20100620

Hypermiling Our VW Beetle


Hypermiling Our VW Beetle
Originally uploaded by mikeysklar

Wendy and I took off early this morning destined for the ABQ airport. She had a afternoon flight and I had the onerous job of dropping her at the airport, making a u-turn, and driving for another 2.5 hours back home. This 5 hour (300 mile) airport drop-off is the downside of a living in the middle of nowhere. We have minimized the expense by making our own biodiesel and having a high mileage vehicle. Today I noticed we can further reduce the resource drain by driving really slow! Wendy drove to ABQ going 65 mph averaging about 30 mpg. I drove home going 55 mph and disabled the air conditioner while climbing big hills. My mileage was roughly 60 mpg. I realize there can be many variables here so I'll test the super slow speed thing further when I have to pick her up. Sadly, New Mexico has a 75 mph speed limit on the interstates which means everybody gets lousy mileage if you dutifully follow the posted speed limit.

12 comments:

Artric said...

Good job! I'm interested in seeing what you can get going even slower. The difference between 50-55 and ~65 is big for me. I can get as high as 100MPG at the lower speeds in my Insight.

You still win though, because I have to purchase my gas :).

Keep up the good work!!

Starsquid said...

AC versus open windows showed that there was no appreciable difference in gas savings, as per a Mythbusters episode on the Discovery channel.

Unless you drive with the windows up and no AC, which in the hot weather might be uncomfortable.

I don't know if you pay attention to stuff like Mythbusters because they're not producing exactly science journal quality data, but I thought I'd pass the info along.

Mikey Sklar said...

@starsquid: I saw that mythbusters episode. I am driving with the windows up and non AC while climbing hills. The idea here is not only to drive slow, but reduce fuel usage while climbing hills and increase it while going down hill. The AC has a significant draw off the alternator so rather than breaking in and out of cruise control I just turn the AC on and off.

kristaandjess said...

Nice work! I love hypermiling -- it seems practically magic to just drive a little differently and get free mpgs. It sure is hard for everyone to understand that the speed limit is a maximum, not a minimum!

Ches said...

Wind direction and speed can make a huge difference. I am always looking for flags along the highway to see wind direction. There is sometimes one at a car dealership around Los Lunes and the Walmart in Socorro always has a flag flying. There is a good use for all those flags flying after all.

Mikey C said...

I drive a jeep Cherokee which is not exactly a hyper milers #1 choice of vehicle, but I can back up your findings. The speed limit on Montana highways is 70, and at that speed I'll get about 15 miles per gallon. But when I ease it back down to 60 I get upwards of 19 mpg. That little bit slower speed doesn't really take me any longer to get any where, just a minute or two extra is all usually. And the other upside is that it is a lot more comfortable ride and less bouncy, and there is quite a bit less road noise too.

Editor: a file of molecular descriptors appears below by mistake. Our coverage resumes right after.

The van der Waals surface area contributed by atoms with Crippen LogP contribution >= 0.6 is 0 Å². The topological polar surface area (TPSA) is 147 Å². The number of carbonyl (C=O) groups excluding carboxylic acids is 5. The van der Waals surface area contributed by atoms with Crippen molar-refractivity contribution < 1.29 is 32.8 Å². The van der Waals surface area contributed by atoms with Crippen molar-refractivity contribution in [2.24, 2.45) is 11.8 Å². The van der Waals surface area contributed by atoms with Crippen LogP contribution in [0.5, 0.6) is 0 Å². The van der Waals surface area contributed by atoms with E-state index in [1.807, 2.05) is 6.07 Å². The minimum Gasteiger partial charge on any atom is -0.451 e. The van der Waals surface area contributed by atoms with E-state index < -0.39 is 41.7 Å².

Urban Turnip said...

I always always drive 55. The speed limit is 65 in some areas in L.A. County, but if I drive 65, I get horrible gas mileage and I have to frequently change lanes and slow down and speed up to get around other vehicles. Going 55 in the right lane, I maintain a consistent speed and I get awesome gas mileage.

Kevin said...

Wow, I'm more than a bit envious of your 60mpg, but I'm a bit confused by Wendy's 30...

I drive an 02 Jetta TDI (entirely too fast) and can usually do 42mpg or so at 65-70mph. In 02, they were using the (now two gens old) ALH engine, and mine is a 4-speed automatic. I looked online a bit, and can't tell if they used that setup in 98...

Something else somewhat related: I find that my performance isn't much influenced by alternator load (because headlights would substantially hurt there), but rather by what setting the AC is on. VW has used "variable displacement" compressors for their AC for some time, and I find that there's a substantial difference between "2" and "3" on the blower knob. I can't say for sure how it impacts economy, but I can certainly feel it in the pedal.

Mikey Sklar said...

Ches: Our dominant wind is S, SW. It was light less than 9mph on my return trip as I was driving directly into it. The wind is definitely a big factor when it picks up, but if anything it should have made my mileage home worse.

Mikey Sklar said...

@kevin: My fuel gauge tends to have a wobble factor, and my home made fuel changes the game. Biodiesel puts me at a 7% energy disadvantage to diesel fuel.

We did have the AC on higher when she was driving (setting# 2, versus number 1 on my way home). We also had a weight drop of 200 pounds once some fuel, Wendy, and he luggage left the vehicle.

My guess right now is that the most significant contribution for mileage is from the engine and air temp both being hot. It was a 100F degree day and I had some great numbers on the way home in full heat after driving for nearly 3 hours (warming up the engine).

Christopher Weeks said...

Do you ever use the pulse and glide technique? It makes a huge difference on our manual Civic and our automatic RAV4, but seems to *decrease* my economy in the automatic Highlander that we just got.

Mikey Sklar said...

@Christopher: I've not tried pulse and glide. I had to look it up. One site mentioned this technique was only applicable to hybrids.